As for Holt, his cause of death was indeed not readily available in searches (which have now been crowded out by conspiracy theory ramblings). An article on his death published in Raleigh News & Observer reported that that information was still pending:
[Holt’s] unexpected death last month while on a trip to Jacksonville, Fla. has been a blow to his family and the community he’d created through his work. Though he had been struggling with recent health issues, none were thought to be life threatening by loved ones. His family is awaiting the results from an autopsy report.
We found no indication that Hedendal or Holt had experienced run-ins with the FDA (as had Bradstreet) in recent months.

The next portion of the original article stated:
June 26th, 2015 – Dr. Patrick Fitzpatrick MD goes missing. He was traveling from North Dakota, to neighboring Montana (which he did often as his son lived there), and his truck and trailer were found on the side of the road. The search has expanded, but authorities say it’s like he vanished without a trace. He’s 6′ tall, and described as Irish-looking, with a goatee; and details can be found on the links.
Actually, Dr. Patrick Fitzpatrick of Bismarck, North Dakota was last seen on 2 July 2015. Dr. Fitzpatrick did not seem a likely candidate for a massive big pharma hit job, nor was he an “alternative health” practitioner of any description. Articles published about his disappearance described him as a retired ophthalmologist known for forays into nature preserves, who’d grown increasingly frail in recent years:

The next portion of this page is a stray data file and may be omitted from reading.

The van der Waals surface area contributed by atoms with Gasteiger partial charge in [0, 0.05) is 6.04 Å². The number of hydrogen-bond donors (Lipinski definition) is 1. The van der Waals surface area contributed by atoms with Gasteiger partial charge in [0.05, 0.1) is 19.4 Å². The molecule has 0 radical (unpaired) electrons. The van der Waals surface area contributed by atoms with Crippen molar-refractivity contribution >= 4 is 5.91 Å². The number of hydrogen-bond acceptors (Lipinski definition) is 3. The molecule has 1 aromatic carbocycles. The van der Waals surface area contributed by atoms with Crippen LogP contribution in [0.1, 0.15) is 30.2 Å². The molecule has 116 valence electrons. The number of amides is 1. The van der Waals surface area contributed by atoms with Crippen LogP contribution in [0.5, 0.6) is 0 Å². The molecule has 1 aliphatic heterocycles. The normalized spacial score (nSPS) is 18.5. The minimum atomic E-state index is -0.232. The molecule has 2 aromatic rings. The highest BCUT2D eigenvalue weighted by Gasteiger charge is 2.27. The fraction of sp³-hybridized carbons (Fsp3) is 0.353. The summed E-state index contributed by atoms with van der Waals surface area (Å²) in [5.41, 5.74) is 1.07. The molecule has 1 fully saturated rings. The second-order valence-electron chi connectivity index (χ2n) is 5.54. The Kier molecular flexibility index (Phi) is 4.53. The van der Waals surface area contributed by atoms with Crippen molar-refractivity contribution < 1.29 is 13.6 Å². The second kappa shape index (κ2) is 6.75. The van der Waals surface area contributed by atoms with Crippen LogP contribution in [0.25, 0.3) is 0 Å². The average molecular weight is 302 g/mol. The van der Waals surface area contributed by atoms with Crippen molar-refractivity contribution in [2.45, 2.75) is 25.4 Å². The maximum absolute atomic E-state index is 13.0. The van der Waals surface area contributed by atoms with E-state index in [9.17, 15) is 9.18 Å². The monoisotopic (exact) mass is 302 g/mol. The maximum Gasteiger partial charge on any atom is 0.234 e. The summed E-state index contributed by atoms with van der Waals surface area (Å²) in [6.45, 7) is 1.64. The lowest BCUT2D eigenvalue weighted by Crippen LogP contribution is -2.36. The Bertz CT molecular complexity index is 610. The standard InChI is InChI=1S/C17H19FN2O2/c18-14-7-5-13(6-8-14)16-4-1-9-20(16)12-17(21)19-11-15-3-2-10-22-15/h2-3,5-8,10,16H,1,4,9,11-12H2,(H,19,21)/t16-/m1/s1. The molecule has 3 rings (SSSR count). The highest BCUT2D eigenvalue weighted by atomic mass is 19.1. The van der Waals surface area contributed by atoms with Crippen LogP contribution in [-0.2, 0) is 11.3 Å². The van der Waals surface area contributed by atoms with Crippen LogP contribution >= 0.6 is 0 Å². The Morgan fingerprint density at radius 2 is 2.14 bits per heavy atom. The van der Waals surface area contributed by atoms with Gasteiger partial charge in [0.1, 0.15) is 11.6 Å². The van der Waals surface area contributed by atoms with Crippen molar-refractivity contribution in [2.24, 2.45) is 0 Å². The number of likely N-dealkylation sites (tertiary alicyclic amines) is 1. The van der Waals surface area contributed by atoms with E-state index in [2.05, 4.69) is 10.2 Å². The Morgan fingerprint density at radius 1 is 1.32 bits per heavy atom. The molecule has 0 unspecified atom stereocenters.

[Lieutenant Arlyn Greydanus] says the 74-year-old suffers from medical conditions that require medicine and could suffer from confusion. He also struggles with walking great distances and walks slowly, but is believed to have possibly gotten a ride from the area where his car was abandoned.
From where the vehicle is stuck there are many different directions he could go. He’s actually stuck in what’s called a pea field. It’s very difficult to walk through that that field was searched extensively by helicopter and you would have been able to see if someone walked through there. There’s a two-track road that he drove in on and possibly walked out on,” Lt. Greydanus said.
The article continued with the following:
June 29th, 2015 – The beloved holistic Theresa Sievers MD was found murdered in her home. Jeffrey Whiteside MD a pulmonologist went missing , vanishing when he simply “walked away” . Dr. Whiteside, known for his successful treatment of lung cancer, disappeared in Door County, Wisconsin, while vacationing with family. They say he was on foot, and had no vehicle; and numerous reports call it “mysterious,” saying he too, vanished without a trace.